Wednesday, February 17, 2010

So Seventies!

I learned how to make quiche back in the '70s, when I was a young wife trying to make ends meet. It was the "in" thing back then, along with fondue pots and putting sour cream in everything.

I'm not sure why I thought to make it again this week but once the idea was in my head, I couldn't get it out. I purchased a frozen crust and looked in the fridge to see what I could flavor the filling with.

Some of that salami that has been in there nearly as long as I've been making quiche. Half a red onion. Four big mushrooms that I sliced and sautéed with the chopped onion. Four or five leaves from my Swiss chard plant that keeps on giving out in the garden, cut into strips and wilted along with the mushrooms and onion.

Cheese. I didn't have the traditional Gruyère in the fridge, but I had picked up a nice piece of Spring Hill Old World Portuguese, a semi-dry cheese, as I passed for the last time through the Civic Center Farmer's Market, and it seemed as if it would be an able substitute. I added a little Parmesano Reggiano, as well.

Cream. I had a similar lack of cream on hand, so I used just a quarter cup of half-and-half that I did have plus a cup and a half from the bottomless bottle of kefir I've had since last summer (not kidding - organic from Clover Farms seems indestructible!) to mix with the eggs.

Hot Sauce. Well, yes, we seem to be adding hot sauce to virtually every dish this winter - welcome warmth!

The pie shell didn't hold all of this - there was about a quarter of a cup left over - but it was very full, so I put the quiche on a baking sheet and slid it into a 350 degree oven for about half an hour. It emerged beautifully browned and puffed, a gorgeous thing to look at. The puffing subsided after a few minutes and we cut thick wedges of one of the best quiches I've ever made. The kefir lent a tang to the custard that was really lovely and all the veggies and salami gave bumpy texture and a hint of salt and heat.

Really a tasty dinner, even though it was so seventies!

Pam's '70s Quiche Riff

6 eggs
2 cups shredded cheese, such as Old World Portuguese (or Swiss or Gruyère)
2 Tbs. grated Parmesan cheese
1/2 cup half-and-half light cream
1-1/2 cups kefir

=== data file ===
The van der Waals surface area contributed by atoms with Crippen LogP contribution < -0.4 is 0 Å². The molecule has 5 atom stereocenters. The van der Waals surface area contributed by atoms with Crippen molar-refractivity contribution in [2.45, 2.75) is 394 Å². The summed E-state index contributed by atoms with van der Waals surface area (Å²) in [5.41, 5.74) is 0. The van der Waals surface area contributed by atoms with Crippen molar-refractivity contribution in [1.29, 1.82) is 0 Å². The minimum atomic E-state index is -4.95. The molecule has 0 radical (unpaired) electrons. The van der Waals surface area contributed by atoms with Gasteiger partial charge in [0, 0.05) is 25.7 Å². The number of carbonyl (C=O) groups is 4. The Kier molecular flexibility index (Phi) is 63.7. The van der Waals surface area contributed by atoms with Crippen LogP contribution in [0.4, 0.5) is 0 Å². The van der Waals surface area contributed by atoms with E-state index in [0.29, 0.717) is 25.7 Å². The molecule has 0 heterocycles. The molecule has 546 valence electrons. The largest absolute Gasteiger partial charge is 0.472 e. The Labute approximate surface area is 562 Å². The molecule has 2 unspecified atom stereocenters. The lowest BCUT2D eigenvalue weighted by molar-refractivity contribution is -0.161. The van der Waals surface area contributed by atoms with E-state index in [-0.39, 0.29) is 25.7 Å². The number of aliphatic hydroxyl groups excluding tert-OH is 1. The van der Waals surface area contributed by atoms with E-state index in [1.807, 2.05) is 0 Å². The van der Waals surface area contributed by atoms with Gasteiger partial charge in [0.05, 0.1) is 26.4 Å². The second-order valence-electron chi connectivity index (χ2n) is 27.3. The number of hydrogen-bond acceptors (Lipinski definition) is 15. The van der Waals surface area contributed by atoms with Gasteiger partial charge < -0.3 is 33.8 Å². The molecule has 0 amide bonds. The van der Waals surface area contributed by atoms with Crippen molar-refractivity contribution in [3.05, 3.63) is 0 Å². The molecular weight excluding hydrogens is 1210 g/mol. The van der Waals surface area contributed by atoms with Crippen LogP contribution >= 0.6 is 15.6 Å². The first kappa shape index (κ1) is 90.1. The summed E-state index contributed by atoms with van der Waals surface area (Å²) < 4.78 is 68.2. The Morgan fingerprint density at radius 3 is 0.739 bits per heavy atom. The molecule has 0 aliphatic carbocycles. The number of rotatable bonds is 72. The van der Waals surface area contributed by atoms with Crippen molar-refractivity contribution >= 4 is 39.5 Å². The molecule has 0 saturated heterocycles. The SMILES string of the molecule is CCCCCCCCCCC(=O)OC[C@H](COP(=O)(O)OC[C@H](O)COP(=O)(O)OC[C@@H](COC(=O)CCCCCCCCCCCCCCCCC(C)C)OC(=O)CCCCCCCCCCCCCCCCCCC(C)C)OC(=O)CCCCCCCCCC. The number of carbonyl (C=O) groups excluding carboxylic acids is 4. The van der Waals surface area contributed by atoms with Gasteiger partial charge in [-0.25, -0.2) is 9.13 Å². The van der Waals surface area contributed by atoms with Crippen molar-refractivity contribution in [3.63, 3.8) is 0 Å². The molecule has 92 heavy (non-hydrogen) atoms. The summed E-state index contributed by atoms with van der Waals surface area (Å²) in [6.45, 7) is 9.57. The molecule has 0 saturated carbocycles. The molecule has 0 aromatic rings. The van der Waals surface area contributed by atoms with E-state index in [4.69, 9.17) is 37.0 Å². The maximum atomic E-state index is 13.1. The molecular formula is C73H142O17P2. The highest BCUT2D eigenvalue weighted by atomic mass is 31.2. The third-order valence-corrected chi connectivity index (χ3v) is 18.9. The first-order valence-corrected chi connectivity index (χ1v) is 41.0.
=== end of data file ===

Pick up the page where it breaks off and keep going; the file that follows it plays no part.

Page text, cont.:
1/2 large red onion, chopped
4 large button mushrooms, sliced
4-5 leaves of Swiss chard, cut in strips
4-5 slices dry salami, cut in triangles
a drizzle of jalapeño hot sauce, to taste
1 frozen pie shell

Preheat the oven to 350 degrees F.

In a small frying pan, sauté the onion, mushrooms together, then add the Swiss chard just long enough to wilt. Arrange evenly in the frozen pie shell so that each slice gets a sampling of the fillings. Sprinkle the cheeses into the shell. Place on a rimmed baking sheet. Set aside.

Whisk eggs together with the hot sauce. Add the cream and kefir, whisking until smooth. Pour the mixture carefully into the pie shell, stopping when the mixture reaches the top. Jiggle it slightly to release any air bubbles and pour in more egg mixture to top if off, if needed.

Place the quiche in the preheated oven for about half an hour. When it is done, it will be richly brown and puffed like a shallow soufflé, and the scent of all that wonderfulness will escape the oven to tickle your nose. If you want to be sure, slide a knife into the center of the quiche - it should come out clean.

Let the quiche rest for a few minutes before cutting. The puff will subside so it's not as pretty, but it will make for neater slices and you won't sear the roof of your mouth with the nuclear cheese.

7 Comments:

Blogger Kailyn said...

I find quiche to be a great way to deal with leftovers.

Wednesday, February 17, 2010  
Blogger Greg said...

What Kailyn said. Definitely a dish for 2010.Frugal and tasty.

Wednesday, February 17, 2010  
Blogger namastenancy said...

Yummy! I am a big fan of putting Greek yogurt or kefir where ever I can. I've even made crustless quiche using the odds and ends in the refrigerator. Hooray for this version - both frugal and delicious.

Wednesday, February 17, 2010  
Blogger cookiecrumb said...

I've had that Spring Hill cheese; it's good.
I love that you wung it. With kefir! You hippie.
Beautiful.

Wednesday, February 17, 2010  
Blogger Zoomie said...

Kailyn, my Mom would have called them "planned overs."

Greg, yes, why are eggs so inexpensive compared to other animal proteins? Even the good ones from kindly raised chickens are not expensive.

Nancy, who knew, when I bought a big bottle of kefir, that it would still be giving me gifts months later?

Cookiecrumb, I'm becoming so daring in my advanced age.

Thursday, February 18, 2010  
Blogger Kay said...

I linked to this post today. Scroll down to the end to my update. Thanks for the idea of making quiche again. I can't wait for supper now!

Tuesday, February 23, 2010  
Blogger Zoomie said...

Kay, welcome! Can't wait to read your post.

Wednesday, February 24, 2010  

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